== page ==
Giles Cooper is widely recognised as having been Britain’s greatest radio dramatist. He was highly prolific, writing dozens of original plays and adaptations for radio across a period of around 13 years. He was responsible for many of the medium’s masterpieces during the 1950s and his accomplishments were acknowledged posthumously with the BBC’s radio playwriting award being named in his honour. He also wrote for the stage, having particular success with his 1962 play Everything in the Garden, a dark comedy of middle-class suburban hypocrisy and greed.
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Play for Today Writer: Colin Welland; Producer: Kenith Trodd; Director: Roy Battersby
This essay continues from Part 2 and Part 1.
Producer Kenith Trodd faced criticism and praise from local workers, employers and critics in an edition of the discussion programme series In Vision (1974-75) that was dedicated to Leeds – United!1 The play had a largely female cast who were positioned as participants: its lead actors and its extras were social actors, as mass crowds reconstructed their real-life participation in the 1970 events. The guests on In Vision include women workers who respond to the techniques by which their experiences were depicted by that male-authored text. There is a revealing tension between the play and the discussion programme. Women are addressed variously as subjects, participants and audiences, and this problematic movement is one with which the women workers are partly complicit, as we shall see. Women are the minority – 3 out of 10 guests – and are addressed in part as audience members, albeit in order to comment on the textual representation of their social participation. The programme opens up gendered discourse relating to the workplace and drama, or even contributes to that discourse. Of course, In Vision is a different type of text, with its own codes and conventions as well as its own guidelines on issues such as balance.
Continue reading “Women and Work: Leeds United! (1974) Part 3 of 3″
Four parts. Writer: Stephen Gallagher; Producer: John Nathan-Turner; Director: Paul Joyce
Warriors’ Gate was a visually inventive, conceptually ambitious and idiosyncratic Doctor Who serial, but also a fraught one for Paul Joyce, its director.1 The disagreements behind the scenes have been well documented, and are often discussed as a marker or consequence of the serial’s ambition.2 I’ve researched this serial in the BBC Written Archives Centre production file on Warriors’ Gate and the archive of writer Stephen Gallagher that is held by Hull History Centre,3 studying everything from multiple script drafts and notes on script meetings through to the specs for the set’s timber framed gimbal mirror and a list of supplementary payments for overtime and wig fittings (at productive moments in these archives it was of course difficult not to declare that “I’m finally getting something done!”4 ). However, this essay is not a blow-by-blow production history but a discussion of Joyce’s direction: partly showing how Joyce’s approach helps to convey the serial’s ideas, but mainly showing how debates about the future of Doctor Who’s production methods and the spaces of television circulated around Warriors’ Gate.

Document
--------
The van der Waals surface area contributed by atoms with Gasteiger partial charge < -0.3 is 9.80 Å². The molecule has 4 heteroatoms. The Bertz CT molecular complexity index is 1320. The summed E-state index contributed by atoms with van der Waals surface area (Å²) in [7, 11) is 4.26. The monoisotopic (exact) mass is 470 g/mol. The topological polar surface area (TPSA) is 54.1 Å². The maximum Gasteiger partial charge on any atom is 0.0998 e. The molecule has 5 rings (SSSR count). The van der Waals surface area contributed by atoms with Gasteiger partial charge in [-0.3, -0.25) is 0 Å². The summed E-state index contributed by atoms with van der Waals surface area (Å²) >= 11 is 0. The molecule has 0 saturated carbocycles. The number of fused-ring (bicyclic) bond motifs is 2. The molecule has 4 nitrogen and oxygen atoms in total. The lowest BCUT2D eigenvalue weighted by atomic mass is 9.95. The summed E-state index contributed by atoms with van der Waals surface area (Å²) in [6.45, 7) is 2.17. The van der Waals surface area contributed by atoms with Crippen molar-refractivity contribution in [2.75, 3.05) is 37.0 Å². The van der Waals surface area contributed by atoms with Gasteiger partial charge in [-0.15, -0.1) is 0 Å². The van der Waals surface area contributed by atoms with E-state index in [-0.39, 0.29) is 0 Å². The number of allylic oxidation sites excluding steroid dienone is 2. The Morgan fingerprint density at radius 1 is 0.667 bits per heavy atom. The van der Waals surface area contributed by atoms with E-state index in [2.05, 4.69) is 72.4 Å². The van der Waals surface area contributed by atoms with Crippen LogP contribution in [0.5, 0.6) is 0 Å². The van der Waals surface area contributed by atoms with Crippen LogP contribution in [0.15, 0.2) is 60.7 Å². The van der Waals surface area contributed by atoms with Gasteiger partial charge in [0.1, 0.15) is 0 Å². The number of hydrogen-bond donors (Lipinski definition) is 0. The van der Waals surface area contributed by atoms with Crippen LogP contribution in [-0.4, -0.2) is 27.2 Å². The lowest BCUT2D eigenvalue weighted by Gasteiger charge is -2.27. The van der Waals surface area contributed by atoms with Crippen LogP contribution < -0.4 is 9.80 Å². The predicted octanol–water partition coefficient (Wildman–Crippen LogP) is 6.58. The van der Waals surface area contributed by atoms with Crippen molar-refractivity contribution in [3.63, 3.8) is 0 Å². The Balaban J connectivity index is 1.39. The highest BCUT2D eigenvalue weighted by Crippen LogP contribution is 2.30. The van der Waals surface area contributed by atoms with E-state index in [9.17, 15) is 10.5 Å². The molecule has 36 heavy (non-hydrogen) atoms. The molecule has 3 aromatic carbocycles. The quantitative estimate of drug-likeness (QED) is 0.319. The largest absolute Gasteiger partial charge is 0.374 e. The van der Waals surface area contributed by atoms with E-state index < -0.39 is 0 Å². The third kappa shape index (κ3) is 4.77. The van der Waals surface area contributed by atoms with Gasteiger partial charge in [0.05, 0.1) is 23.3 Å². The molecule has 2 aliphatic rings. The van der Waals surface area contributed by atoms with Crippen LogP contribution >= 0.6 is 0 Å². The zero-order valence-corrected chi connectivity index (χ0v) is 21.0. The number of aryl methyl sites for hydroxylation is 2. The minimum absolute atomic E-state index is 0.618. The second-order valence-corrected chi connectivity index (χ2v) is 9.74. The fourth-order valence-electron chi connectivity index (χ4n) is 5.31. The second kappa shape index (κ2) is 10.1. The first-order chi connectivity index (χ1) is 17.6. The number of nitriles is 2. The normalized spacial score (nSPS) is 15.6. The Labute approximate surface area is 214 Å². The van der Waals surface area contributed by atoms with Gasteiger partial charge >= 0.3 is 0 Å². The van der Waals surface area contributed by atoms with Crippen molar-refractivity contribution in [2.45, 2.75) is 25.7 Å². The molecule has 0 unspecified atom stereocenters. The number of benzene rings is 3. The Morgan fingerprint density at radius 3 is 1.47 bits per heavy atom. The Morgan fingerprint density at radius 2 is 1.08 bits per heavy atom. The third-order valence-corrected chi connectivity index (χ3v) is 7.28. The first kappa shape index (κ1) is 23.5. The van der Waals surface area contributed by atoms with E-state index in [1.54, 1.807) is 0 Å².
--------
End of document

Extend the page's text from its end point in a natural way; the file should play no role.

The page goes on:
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Dennis Potter’s non-fiction writing is a tremendous body of work – reviews, radio talks and newspaper features on television, radio, books, society, politics and more.1 I was going to just run through some of his television reviews, but Potter wouldn’t let me get off that lightly. His non-fiction work interweaves with his fiction work in characteristically multi-layered, provocative and entertaining ways. He never lets us forget that words matter. So the word “reviewing” becomes unreliable, which is annoying if you’ve put it in your title. He’s not just a writer who wrote some reviews – his writing reviews, and re-views, his own plays and much more besides. There are lots of traps to fall into, as we can tell from the start of Follow the Yellow Brick Road…
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Play for Today Writer: Roy Minton; Producer: Mark Shivas; Director: Alan Clarke
“This place gets more like a bleeding madhouse every day…”
Funny Farm depicts a night shift by nurse Alan Welbeck (Tim Preece) on a psychiatric ward. As reviewer James Scott put it, the play comments on “conditions in our mental hospitals – understaffing, overwork, bad pay, old inadequate buildings” and unsatisfactory “patient treatment and cure”, points which are heightened by the play’s “understatement” and rejection of “sensationalism and sentimentality”.1 Dennis Potter praised this “gentle and observant drama” as “Beautifully acted, compassionately written and intelligently directed”.2 The play also dramatises writer Roy Minton’s contention that “Psychiatric therapy is fundamentally an agent for the state”,3 and provides an example of Minton’s productive collaboration with director Alan Clarke. My book Alan Clarke didn’t have a chapter on Funny Farm in its own right – I discussed it only in relation to other collaborations and tendencies across Clarke’s work. This essay aims to correct that omission, and features some new research findings.
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